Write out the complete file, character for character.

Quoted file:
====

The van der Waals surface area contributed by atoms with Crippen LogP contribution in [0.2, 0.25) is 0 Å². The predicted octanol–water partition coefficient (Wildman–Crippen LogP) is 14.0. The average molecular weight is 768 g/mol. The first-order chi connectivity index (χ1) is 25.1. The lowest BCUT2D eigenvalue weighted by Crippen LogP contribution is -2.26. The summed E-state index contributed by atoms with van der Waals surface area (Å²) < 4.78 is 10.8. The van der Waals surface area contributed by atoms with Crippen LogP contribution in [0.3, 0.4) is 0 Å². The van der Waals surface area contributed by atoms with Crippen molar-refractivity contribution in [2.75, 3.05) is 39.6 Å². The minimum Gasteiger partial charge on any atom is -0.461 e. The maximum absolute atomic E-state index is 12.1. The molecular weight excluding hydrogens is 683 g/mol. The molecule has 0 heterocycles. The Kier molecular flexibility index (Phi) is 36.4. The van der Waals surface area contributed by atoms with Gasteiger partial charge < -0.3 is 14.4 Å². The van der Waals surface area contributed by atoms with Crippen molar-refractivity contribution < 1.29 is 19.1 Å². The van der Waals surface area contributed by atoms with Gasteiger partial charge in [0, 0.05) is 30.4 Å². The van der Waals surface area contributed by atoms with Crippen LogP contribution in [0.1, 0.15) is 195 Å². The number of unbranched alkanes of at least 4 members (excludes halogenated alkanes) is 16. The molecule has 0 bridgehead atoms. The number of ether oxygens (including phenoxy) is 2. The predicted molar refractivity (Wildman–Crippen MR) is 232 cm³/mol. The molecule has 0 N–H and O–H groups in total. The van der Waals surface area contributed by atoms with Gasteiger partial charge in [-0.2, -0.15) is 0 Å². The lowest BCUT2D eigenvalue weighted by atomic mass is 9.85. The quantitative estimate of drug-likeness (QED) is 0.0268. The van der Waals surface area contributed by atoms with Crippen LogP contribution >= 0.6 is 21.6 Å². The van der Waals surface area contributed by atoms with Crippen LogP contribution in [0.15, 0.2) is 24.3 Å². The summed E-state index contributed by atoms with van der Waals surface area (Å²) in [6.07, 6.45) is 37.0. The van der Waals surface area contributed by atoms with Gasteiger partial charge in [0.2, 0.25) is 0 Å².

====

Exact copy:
The van der Waals surface area contributed by atoms with Crippen LogP contribution in [0.2, 0.25) is 0 Å². The predicted octanol–water partition coefficient (Wildman–Crippen LogP) is 14.0. The average molecular weight is 768 g/mol. The first-order chi connectivity index (χ1) is 25.1. The lowest BCUT2D eigenvalue weighted by Crippen LogP contribution is -2.26. The summed E-state index contributed by atoms with van der Waals surface area (Å²) < 4.78 is 10.8. The van der Waals surface area contributed by atoms with Crippen LogP contribution in [0.3, 0.4) is 0 Å². The van der Waals surface area contributed by atoms with Crippen molar-refractivity contribution in [2.75, 3.05) is 39.6 Å². The minimum Gasteiger partial charge on any atom is -0.461 e. The maximum absolute atomic E-state index is 12.1. The molecular weight excluding hydrogens is 683 g/mol. The molecule has 0 heterocycles. The Kier molecular flexibility index (Phi) is 36.4. The van der Waals surface area contributed by atoms with Gasteiger partial charge < -0.3 is 14.4 Å². The van der Waals surface area contributed by atoms with Crippen molar-refractivity contribution < 1.29 is 19.1 Å². The van der Waals surface area contributed by atoms with Gasteiger partial charge in [0, 0.05) is 30.4 Å². The van der Waals surface area contributed by atoms with Crippen LogP contribution in [0.1, 0.15) is 195 Å². The number of unbranched alkanes of at least 4 members (excludes halogenated alkanes) is 16. The molecule has 0 bridgehead atoms. The number of ether oxygens (including phenoxy) is 2. The predicted molar refractivity (Wildman–Crippen MR) is 232 cm³/mol. The molecule has 0 N–H and O–H groups in total. The van der Waals surface area contributed by atoms with Gasteiger partial charge in [-0.2, -0.15) is 0 Å². The lowest BCUT2D eigenvalue weighted by atomic mass is 9.85. The quantitative estimate of drug-likeness (QED) is 0.0268. The van der Waals surface area contributed by atoms with Crippen LogP contribution >= 0.6 is 21.6 Å². The van der Waals surface area contributed by atoms with Crippen LogP contribution in [0.15, 0.2) is 24.3 Å². The summed E-state index contributed by atoms with van der Waals surface area (Å²) in [6.07, 6.45) is 37.0. The van der Waals surface area contributed by atoms with Gasteiger partial charge in [0.2, 0.25) is 0 Å².